Julie Summers picks up a mechanic, who uses the name Abdu while working illegally in South Africa. Although she initiates the relationship, he, too, may be implicated in the pickup. In Julie, Abdu sees someone who has access to what he hopes to achieve: citizenship and a position of worth in a meaningful society.
Ironically, the characters’ contrasting values, needs, and desires sometimes become clear to the reader before they are evident to Abdu and Julie. Abdu insists Julie introduce him to her family; Julie sees no reason for this, as she has separated herself from her divorced parents and their privileged lifestyles. During the visit to her father, Julie is embarrassed by the lavish house and hospitality, but Abdu respects the success of her father and his friends. A reversal happens weeks later, after Abdu has been deported and Julie travels with him to his country. Julie is surprised that Abdu insists upon their marriage before he brings her to his family home; she has no respect for a marriage certificate issued by a government deporting him. Abdu is embarrassed by his dirty, impoverished North African village, but Julie becomes entranced living with his large, extended family on the edge of a desert that she, but not Abdu, sees as spiritual.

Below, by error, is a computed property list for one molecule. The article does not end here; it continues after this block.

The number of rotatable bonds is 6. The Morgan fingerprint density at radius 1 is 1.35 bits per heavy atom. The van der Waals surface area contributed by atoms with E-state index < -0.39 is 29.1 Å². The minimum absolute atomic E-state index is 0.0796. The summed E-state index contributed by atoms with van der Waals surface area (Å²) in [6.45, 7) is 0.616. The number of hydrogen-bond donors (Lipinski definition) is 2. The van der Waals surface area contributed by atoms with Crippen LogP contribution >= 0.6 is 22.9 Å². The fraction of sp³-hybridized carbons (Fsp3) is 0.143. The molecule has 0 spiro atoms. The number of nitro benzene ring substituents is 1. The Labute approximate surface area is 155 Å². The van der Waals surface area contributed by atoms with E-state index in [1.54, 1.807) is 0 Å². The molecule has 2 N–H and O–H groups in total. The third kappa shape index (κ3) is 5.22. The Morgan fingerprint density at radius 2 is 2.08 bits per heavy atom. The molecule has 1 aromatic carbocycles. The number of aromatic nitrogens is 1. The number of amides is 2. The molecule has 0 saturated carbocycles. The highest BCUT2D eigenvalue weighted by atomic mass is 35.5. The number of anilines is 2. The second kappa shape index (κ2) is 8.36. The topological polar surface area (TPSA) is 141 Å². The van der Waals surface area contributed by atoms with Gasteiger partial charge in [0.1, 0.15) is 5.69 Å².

Several times the narrator intrudes, addressing the readers directly. In the second and third paragraphs of the novel, the narrator makes clear that the novel mainly investigates Julie’s story. The novel...
(The entire section is 490 words.)